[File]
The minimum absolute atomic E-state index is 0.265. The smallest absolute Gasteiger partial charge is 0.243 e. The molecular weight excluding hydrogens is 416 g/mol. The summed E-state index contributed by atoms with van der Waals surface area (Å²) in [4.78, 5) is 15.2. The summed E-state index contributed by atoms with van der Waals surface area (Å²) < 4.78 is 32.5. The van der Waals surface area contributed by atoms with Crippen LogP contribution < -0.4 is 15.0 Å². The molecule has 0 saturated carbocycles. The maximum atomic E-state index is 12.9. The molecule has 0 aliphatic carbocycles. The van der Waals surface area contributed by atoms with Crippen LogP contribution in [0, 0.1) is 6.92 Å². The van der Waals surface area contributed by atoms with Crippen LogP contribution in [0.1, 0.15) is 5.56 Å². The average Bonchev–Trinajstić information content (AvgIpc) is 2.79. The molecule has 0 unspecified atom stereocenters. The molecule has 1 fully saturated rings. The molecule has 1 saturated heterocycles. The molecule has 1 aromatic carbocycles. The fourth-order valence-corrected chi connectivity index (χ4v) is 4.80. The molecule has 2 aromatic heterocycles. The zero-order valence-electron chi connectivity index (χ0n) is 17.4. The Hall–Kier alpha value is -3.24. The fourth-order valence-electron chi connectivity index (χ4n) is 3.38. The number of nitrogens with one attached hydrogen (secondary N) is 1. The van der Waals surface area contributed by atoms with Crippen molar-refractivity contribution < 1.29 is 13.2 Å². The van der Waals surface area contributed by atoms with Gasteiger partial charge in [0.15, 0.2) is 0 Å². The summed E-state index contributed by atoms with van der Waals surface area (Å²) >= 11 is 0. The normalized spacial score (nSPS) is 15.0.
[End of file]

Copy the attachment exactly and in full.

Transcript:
The minimum absolute atomic E-state index is 0.265. The smallest absolute Gasteiger partial charge is 0.243 e. The molecular weight excluding hydrogens is 416 g/mol. The summed E-state index contributed by atoms with van der Waals surface area (Å²) in [4.78, 5) is 15.2. The summed E-state index contributed by atoms with van der Waals surface area (Å²) < 4.78 is 32.5. The van der Waals surface area contributed by atoms with Crippen LogP contribution < -0.4 is 15.0 Å². The molecule has 0 saturated carbocycles. The maximum atomic E-state index is 12.9. The molecule has 0 aliphatic carbocycles. The van der Waals surface area contributed by atoms with Crippen LogP contribution in [0, 0.1) is 6.92 Å². The van der Waals surface area contributed by atoms with Crippen LogP contribution in [0.1, 0.15) is 5.56 Å². The average Bonchev–Trinajstić information content (AvgIpc) is 2.79. The molecule has 0 unspecified atom stereocenters. The molecule has 1 fully saturated rings. The molecule has 1 saturated heterocycles. The molecule has 1 aromatic carbocycles. The fourth-order valence-corrected chi connectivity index (χ4v) is 4.80. The molecule has 2 aromatic heterocycles. The zero-order valence-electron chi connectivity index (χ0n) is 17.4. The Hall–Kier alpha value is -3.24. The fourth-order valence-electron chi connectivity index (χ4n) is 3.38. The number of nitrogens with one attached hydrogen (secondary N) is 1. The van der Waals surface area contributed by atoms with Crippen molar-refractivity contribution < 1.29 is 13.2 Å². The van der Waals surface area contributed by atoms with Gasteiger partial charge in [0.15, 0.2) is 0 Å². The summed E-state index contributed by atoms with van der Waals surface area (Å²) >= 11 is 0. The normalized spacial score (nSPS) is 15.0.